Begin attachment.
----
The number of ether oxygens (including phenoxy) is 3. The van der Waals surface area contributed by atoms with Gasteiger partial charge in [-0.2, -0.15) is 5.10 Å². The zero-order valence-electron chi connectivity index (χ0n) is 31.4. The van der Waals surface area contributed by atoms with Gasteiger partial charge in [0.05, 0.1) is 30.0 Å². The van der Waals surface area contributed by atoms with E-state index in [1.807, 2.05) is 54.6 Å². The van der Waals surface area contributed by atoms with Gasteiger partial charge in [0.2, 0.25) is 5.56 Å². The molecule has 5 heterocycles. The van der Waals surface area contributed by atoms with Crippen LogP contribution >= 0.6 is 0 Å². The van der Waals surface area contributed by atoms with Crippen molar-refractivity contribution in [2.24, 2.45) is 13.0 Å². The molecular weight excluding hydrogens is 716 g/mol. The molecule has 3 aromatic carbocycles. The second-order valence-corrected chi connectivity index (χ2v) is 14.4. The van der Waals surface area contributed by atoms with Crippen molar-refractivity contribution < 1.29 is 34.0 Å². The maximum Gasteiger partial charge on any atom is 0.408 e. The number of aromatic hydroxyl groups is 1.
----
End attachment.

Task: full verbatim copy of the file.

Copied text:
The number of ether oxygens (including phenoxy) is 3. The van der Waals surface area contributed by atoms with Gasteiger partial charge in [-0.2, -0.15) is 5.10 Å². The zero-order valence-electron chi connectivity index (χ0n) is 31.4. The van der Waals surface area contributed by atoms with Gasteiger partial charge in [0.05, 0.1) is 30.0 Å². The van der Waals surface area contributed by atoms with E-state index in [1.807, 2.05) is 54.6 Å². The van der Waals surface area contributed by atoms with Gasteiger partial charge in [0.2, 0.25) is 5.56 Å². The molecule has 5 heterocycles. The van der Waals surface area contributed by atoms with Crippen LogP contribution >= 0.6 is 0 Å². The van der Waals surface area contributed by atoms with Crippen molar-refractivity contribution in [2.24, 2.45) is 13.0 Å². The molecular weight excluding hydrogens is 716 g/mol. The molecule has 3 aromatic carbocycles. The second-order valence-corrected chi connectivity index (χ2v) is 14.4. The van der Waals surface area contributed by atoms with Crippen molar-refractivity contribution < 1.29 is 34.0 Å². The maximum Gasteiger partial charge on any atom is 0.408 e. The number of aromatic hydroxyl groups is 1.